Another good winter type storm rolled through Montana this week. It brought plenty of snow. I had to shovel snow twice so far this season and it's still October. More snow is forecast for southern Montana and I suspect some ski areas will be opening soon.
After setting up my waxing area and cleaning some of my skis, I noticed that the bases on my best skis don't look as good as they used to. Some of the structure is worn away and the bases are not as flat as they once were. I think they could use a little refreshment in the form of a stone grinding.
Structure on a ski base refers to the tiny grooves or pattern ground into the base. The depth, size and directionality of the grooves can affect the way the ski performs. More importantly the type of structure put into the base can be customized to specific snow and temperature conditions. If you have several pairs of performance skis you might be using one pair for warm wet snow and another pair for cold dry snow. Each of these skis might have different base structures. If you generally ski in all conditions on one pair of skis then a general all purpose grind is best.
The base of your skis is flat in two directions. If you put a straight edge across the ski base at right angles to the length of the ski it should touch the ski evenly all the way across. Three should be no high or low spots. The same goes for the length of the ski except that there is a smooth curvature from tip to tail. Still there should be no severe dips or bumps along the base.
New skis come with some type of structure on them and many of us clean the base and wax for the trail. But when you ski abrasive conditions will begin to slowly erode the surface and begin to remove the structure. Severe scraping of your base when removing ironed on wax can also erode the structure. Using too hot an iron when waxing can damage ski bases resulting in a base that will not hold wax well. A ski base that shows white or worn spots after only a short ski is indicative of one that may have been overheated.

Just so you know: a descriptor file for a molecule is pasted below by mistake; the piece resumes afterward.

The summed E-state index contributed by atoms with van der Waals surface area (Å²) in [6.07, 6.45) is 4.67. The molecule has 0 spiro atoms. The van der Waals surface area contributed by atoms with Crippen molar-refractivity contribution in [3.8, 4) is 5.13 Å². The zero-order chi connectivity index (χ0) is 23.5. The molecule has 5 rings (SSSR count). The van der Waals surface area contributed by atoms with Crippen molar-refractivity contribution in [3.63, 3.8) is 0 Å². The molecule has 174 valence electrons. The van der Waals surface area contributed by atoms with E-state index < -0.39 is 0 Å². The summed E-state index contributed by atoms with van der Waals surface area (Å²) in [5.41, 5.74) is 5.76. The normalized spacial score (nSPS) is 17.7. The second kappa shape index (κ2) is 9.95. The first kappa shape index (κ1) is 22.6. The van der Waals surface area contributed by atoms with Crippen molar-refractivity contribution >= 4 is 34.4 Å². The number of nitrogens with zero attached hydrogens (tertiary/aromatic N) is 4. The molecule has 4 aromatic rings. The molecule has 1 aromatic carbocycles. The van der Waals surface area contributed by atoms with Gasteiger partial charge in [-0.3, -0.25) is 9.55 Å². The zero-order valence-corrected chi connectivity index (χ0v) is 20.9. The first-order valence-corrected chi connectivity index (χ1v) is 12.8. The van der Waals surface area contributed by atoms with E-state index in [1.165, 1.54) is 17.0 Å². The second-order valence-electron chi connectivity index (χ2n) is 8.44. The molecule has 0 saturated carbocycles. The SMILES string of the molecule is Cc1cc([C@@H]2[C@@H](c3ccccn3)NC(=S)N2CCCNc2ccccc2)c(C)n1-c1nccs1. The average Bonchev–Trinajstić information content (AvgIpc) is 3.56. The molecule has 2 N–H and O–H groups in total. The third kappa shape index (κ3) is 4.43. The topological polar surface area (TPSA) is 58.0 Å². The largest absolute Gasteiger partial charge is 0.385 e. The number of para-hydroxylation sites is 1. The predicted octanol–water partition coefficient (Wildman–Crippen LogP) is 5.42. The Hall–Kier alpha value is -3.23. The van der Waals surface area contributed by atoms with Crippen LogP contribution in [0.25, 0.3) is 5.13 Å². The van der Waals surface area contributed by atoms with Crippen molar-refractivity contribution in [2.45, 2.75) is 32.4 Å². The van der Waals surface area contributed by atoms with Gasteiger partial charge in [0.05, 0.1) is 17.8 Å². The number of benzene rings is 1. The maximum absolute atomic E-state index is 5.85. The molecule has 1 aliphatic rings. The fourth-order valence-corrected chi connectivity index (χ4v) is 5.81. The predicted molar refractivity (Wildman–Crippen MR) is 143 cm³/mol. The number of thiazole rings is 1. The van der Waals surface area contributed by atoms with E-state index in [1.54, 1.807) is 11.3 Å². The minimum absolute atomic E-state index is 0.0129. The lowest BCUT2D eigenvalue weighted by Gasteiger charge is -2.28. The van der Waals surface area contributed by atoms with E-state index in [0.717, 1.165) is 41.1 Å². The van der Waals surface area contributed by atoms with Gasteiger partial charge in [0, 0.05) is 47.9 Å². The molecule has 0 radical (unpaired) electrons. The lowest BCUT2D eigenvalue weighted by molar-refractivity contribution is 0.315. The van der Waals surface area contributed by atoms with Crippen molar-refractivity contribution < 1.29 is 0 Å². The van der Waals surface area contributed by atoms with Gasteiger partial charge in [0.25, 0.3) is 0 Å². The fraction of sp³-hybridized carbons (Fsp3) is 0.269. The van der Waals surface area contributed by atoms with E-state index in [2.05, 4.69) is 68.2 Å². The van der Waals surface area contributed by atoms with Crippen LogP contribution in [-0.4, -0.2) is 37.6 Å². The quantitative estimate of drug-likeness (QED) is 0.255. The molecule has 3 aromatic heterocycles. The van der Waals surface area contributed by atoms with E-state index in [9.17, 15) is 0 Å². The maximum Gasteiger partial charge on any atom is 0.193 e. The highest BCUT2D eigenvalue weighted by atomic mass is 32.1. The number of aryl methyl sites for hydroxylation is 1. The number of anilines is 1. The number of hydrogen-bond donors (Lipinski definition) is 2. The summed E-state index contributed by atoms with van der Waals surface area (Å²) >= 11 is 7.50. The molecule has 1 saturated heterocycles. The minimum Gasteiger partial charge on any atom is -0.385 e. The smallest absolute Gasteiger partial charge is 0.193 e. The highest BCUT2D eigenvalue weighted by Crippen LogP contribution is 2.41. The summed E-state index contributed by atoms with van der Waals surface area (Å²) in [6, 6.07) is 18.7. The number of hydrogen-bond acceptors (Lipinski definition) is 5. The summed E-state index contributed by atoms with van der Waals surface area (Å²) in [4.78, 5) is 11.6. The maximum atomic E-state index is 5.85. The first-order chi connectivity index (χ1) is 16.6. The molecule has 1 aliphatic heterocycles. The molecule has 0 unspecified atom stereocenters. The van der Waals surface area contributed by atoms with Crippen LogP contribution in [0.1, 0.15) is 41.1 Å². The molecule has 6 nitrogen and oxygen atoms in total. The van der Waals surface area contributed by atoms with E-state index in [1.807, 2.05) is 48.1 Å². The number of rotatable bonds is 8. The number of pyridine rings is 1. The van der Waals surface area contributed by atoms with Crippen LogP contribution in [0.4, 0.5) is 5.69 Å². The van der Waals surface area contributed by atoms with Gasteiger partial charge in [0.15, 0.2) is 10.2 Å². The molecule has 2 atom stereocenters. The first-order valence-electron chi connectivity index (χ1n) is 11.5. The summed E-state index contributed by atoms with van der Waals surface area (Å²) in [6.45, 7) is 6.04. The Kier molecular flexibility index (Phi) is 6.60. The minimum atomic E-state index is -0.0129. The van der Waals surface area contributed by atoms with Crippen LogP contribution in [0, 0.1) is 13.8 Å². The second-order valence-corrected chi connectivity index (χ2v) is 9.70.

I suggest having your skis stone ground to solve these problems and return the base to something more like it was when new. This is exactly what I plan to do with mine real soon.
It may seem daunting at first to think about have material ground off the base of the skis but it will make the skis perform better and extend their useful life.
Alpine skiers have had skis tuned this way for years but most of use don't have access to someone who knows how to grind a cross country ski. I suggest finding a good shop that specializes in cross country skis. This may mean shipping your ski off via UPS or FedEx but it will be worth it.
Stone grinding may cost between $60 and $130 so be prepared to spend a little cashola. Compared to suffering with continually decreasing performance or the cost of new skis, the price for a good stone grinding is worth it.
If after cleaning you see that your skis are severely damaged and need replacement, then click on the shopping link at the top of this page and let ERNie fix you up.